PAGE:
Layer and add depth. A few silver and gold accessories add formality, while plaids and burlap are more casual. Embrace the palette of the season, with its gray sky, snow and evergreens. Even after the holidays, you can use white and silver accents around the house. You can add a pop of color using throw blankets and pillows.

 

Festive curb appeal. Greet your guests upon their arrival with window boxes filled with fresh-cut greens or even fake ones. Holly branches, pine cones and shiny round Christmas ornaments catch the eye.

 

Graham said you don’t have to spend a lot of money to get your home ready for the holidays. Most of the items she recommends can be found at dollar stores and thrift shops.

 

And one of the best ways to brighten your space is free. “Keep your window treatments open to let in as much natural light as possible,” Graham said. “It will add a wonderful glow to accent your décor.”

 

Originally posted on Windermere.com

Posted on December 14, 2017 at 6:30 pm
Oleg Doukhnevitch | Category: Home Update

Preparing Your Home for the Winter

During the winter, it is tempting to curl up and hibernate in bed for the next few months. However, you shouldn’t put off these important home maintenance duties.

Clean and check the gutters: While you are on the roof hanging holiday lights, make sure your gutters are clear of leaves, secured to the house, and in good condition. If you do find problem spots, seal, secure, and make note to fix these in the spring. You want to divert water away from your home.

Insulate external water sources: In cold climates pipes can freeze, which can then lead to cracked pipes and flooding. Bring hoses and sprinklers inside for the winter and use insulation to wrap external faucets. Insulating interior pipes can help prevent disaster. If you don’t have insulation, you can keep a faucet dripping during particularly cold days, so water is flowing through the pipes.

Check your water heater: One way to save money during the winter months is to wrap your water heater, so it doesn’t have to use as much energy to keep the water hot in a tank. You should check on your heater to make sure it isn’t leaking and in good repair regularly.

Interior insulation: Keep the heat in and the cold out with increased insulation in your attic and basement. This is an investment, and best done before the winter hits, but can make a big difference in how warm your house feels and how high your heating bill goes.

Check for cracks and leaks: Do you feel a draft? Check the sealing on your windows and doors. You can add weather stripping and silicon to seal these leaks. Foundations can leak as your home settles, so you should also check your basement for water coming through the walls, pipes, and older windows. You will want to seal these appropriately to minimize damage from flooding or mold.

Weatherize your windows: Your windows can be a great source of heat leakage depending on their age and condition. If you have older windows, you can use a clear film to help insulate them during the winter. If you don’t want to film the windows you can install extra thick drapes or curtains to help keep the interior of your home warm.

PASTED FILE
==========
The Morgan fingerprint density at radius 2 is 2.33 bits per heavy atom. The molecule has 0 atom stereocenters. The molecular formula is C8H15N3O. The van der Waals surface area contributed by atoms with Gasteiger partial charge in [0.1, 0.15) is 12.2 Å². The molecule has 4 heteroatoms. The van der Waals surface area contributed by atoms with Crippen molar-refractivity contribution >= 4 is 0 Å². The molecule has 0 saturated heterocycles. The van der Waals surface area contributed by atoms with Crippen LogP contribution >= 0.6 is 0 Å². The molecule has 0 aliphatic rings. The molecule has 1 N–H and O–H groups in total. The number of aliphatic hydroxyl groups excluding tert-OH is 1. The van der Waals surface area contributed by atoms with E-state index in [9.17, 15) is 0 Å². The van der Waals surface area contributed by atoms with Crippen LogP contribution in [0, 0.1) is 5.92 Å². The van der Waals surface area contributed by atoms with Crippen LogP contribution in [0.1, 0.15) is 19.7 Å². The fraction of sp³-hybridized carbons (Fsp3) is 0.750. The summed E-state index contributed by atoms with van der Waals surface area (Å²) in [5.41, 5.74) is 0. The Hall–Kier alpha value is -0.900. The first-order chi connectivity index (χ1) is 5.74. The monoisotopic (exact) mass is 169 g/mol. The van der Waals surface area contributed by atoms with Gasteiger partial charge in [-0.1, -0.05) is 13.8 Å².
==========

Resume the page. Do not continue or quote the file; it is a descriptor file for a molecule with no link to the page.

Check your heating system: What is one thing gas fireplaces, wood burning stoves, and central air heating systems all have in common? They all need to be cleaned and maintained. Check and clean your indoor heating system thoroughly. If you use an old-fashioned wood stove, make sure there are no leaks and that all soot buildup or nests are removed. If a furnace is what you have remember to change the filters as recommended or clean out your reusable filters.

Check your chimney with care: Nothing is as cozy as sitting by the fireplace during the winter, but use with care! Have your chimney checked by a professional to ensure that it’s in good condition and clear of critters or nests. You can also use a creosote log at the start of the season to help break down any old residue.

 

Invest in home security: The holidays are prime times for burglars looking to score some extra gifts so make sure your home is safe and secure at all times. Check your locks to make sure these are secure and consider a home security system with visible cameras to act as a deterrent. Keep evidence of big gifts hidden from view too. And make sure you discreetly get rid of any large boxes that might alert a prowler that you have new big-ticket items in your home.

Deck the halls and be merry: Decorate your home and prepare for guests. If you have a Christmas tree, keep it from drying out (and creating a fire hazard) by watering regularly. Keep decorative candles and menorahs away from children and flammable materials. You may want to consider battery powered candles, these can be a safe alternative to traditional candles.

 

Wishing you and yours a happy and safe holiday!

Originally posted on Windermere.com

Posted on December 14, 2017 at 6:27 pm
Oleg Doukhnevitch | Category: Home Update

November Home Maintenance Checklist

 

 

November brings a transition to shorter days, colder weather and spending more time indoors.  It also brings anticipation, planning and preparation for Thanksgiving and the upcoming winter holidays.

Our checklist this month includes small, quick and easy tasks you can do now to get a jump start on your holiday hosting preparation so you can enjoy friends and family when they arrive.

Replace chair floor protectors. Prevent damage to your hardwood floors by adding or replacing floor protection pads to the legs of your chairs.  Hardware stores sell felt self-adhesive protectors that are easy to use.

Clean garbage disposal. Run a few pieces of lemon rind with some ice cubes through your garbage disposal to keep it smelling fresh. The ice chunks scour the blades and scrape away debris. Products that clean and deodorize garbage disposals can also be purchased in retail stores.